Stanley Middleton was a Nottingham-born novelist, poet and teacher. He was the author of more than 40 acutely observed novels of provincial life of which Holiday, the best-known of his works, won the 1974 Booker Prize.
Middleton's prolific literary career began with the publication of his first novel, A Short Answer, in 1958. His work was both acclaimed and criticised for its quiet, serious intensity: one reviewer likened reading Middleton’s writing to "cocking an ear to a radio with the volume turned down low. At first you don't pay much attention but pretty soon you get drawn in."
Holiday, published 26 years and 13 novels after A Short Answer, took its origin from an article by Auberon Waugh in which it was asserted that no good novel ought ever to have flashbacks. Middleton almost immediately set to work to write one that did. He wanted the density of years of experience to be successfully compacted within the time-span of the novel’s twelve months, condensing the Victorian triple-decker into the economies of the modern novel.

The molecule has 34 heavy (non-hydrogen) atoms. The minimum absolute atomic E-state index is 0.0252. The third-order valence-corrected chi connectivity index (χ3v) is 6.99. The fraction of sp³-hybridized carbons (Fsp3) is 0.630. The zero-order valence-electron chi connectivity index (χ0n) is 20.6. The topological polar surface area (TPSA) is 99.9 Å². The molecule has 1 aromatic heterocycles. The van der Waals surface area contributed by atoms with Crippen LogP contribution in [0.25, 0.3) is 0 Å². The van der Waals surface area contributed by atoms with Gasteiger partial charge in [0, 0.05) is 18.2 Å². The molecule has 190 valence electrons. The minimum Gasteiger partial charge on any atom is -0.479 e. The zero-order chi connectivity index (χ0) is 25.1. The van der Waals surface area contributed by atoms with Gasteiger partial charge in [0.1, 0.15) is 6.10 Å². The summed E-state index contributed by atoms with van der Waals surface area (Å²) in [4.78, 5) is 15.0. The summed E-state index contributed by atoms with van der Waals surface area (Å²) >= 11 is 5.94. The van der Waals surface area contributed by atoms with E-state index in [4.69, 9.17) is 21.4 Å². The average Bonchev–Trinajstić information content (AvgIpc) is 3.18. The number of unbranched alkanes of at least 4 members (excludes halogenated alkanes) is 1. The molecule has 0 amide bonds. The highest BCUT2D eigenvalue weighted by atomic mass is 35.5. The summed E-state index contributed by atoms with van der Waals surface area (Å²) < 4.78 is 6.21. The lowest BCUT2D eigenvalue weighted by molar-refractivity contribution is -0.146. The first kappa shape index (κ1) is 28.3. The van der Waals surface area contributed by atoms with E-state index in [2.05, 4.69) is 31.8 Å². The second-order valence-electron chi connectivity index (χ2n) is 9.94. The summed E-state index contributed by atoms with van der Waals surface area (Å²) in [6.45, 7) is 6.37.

The themes explored in Middleton’s works, ‘novels of survival which deserve their own’ (Philip Ball, The Guardian) were undoubtedly universal. His narratives deeply engaged with the richly drawn inner lives of his characters: among his most notable works are Harris's Requiem (1960), centred around a struggling classical composer trying to create a masterpiece; The Daysman (1984), in which a comprehensive school headmaster juggles the demands of job and marriage with the lure of ambition; and Married Past Redemption (1993), in which the life of a young married couple is contrasted with the experience of older generations. His forty-fifth and final novel, A Cautious Approach, was published to critical acclaim after his death in 2009.